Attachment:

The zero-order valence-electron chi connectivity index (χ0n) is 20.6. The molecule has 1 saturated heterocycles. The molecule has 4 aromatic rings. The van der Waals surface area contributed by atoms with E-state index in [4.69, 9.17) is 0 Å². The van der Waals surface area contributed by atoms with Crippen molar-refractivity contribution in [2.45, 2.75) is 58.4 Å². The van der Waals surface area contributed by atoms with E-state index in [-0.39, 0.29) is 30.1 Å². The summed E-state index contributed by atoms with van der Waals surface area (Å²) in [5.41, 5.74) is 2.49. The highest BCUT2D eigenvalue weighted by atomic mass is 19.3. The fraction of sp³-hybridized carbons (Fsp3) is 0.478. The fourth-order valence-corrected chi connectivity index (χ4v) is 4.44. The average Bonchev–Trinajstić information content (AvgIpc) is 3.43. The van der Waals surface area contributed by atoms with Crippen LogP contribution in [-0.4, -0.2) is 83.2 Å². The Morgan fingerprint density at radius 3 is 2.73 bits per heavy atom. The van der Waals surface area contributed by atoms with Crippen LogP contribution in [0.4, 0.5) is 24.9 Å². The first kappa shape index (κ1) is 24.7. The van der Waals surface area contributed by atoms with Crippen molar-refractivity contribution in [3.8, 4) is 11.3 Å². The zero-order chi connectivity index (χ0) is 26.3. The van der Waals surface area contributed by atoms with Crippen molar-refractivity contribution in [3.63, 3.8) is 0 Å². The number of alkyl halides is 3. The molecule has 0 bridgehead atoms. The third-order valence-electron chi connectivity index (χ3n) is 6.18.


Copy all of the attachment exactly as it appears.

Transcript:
The zero-order valence-electron chi connectivity index (χ0n) is 20.6. The molecule has 1 saturated heterocycles. The molecule has 4 aromatic rings. The van der Waals surface area contributed by atoms with E-state index in [4.69, 9.17) is 0 Å². The van der Waals surface area contributed by atoms with Crippen molar-refractivity contribution in [2.45, 2.75) is 58.4 Å². The van der Waals surface area contributed by atoms with E-state index in [-0.39, 0.29) is 30.1 Å². The summed E-state index contributed by atoms with van der Waals surface area (Å²) in [5.41, 5.74) is 2.49. The highest BCUT2D eigenvalue weighted by atomic mass is 19.3. The fraction of sp³-hybridized carbons (Fsp3) is 0.478. The fourth-order valence-corrected chi connectivity index (χ4v) is 4.44. The average Bonchev–Trinajstić information content (AvgIpc) is 3.43. The van der Waals surface area contributed by atoms with Crippen LogP contribution in [-0.4, -0.2) is 83.2 Å². The Morgan fingerprint density at radius 3 is 2.73 bits per heavy atom. The van der Waals surface area contributed by atoms with Crippen LogP contribution in [0.4, 0.5) is 24.9 Å². The first kappa shape index (κ1) is 24.7. The van der Waals surface area contributed by atoms with Crippen molar-refractivity contribution in [3.8, 4) is 11.3 Å². The zero-order chi connectivity index (χ0) is 26.3. The van der Waals surface area contributed by atoms with Crippen molar-refractivity contribution in [3.63, 3.8) is 0 Å². The number of alkyl halides is 3. The molecule has 0 bridgehead atoms. The third-order valence-electron chi connectivity index (χ3n) is 6.18.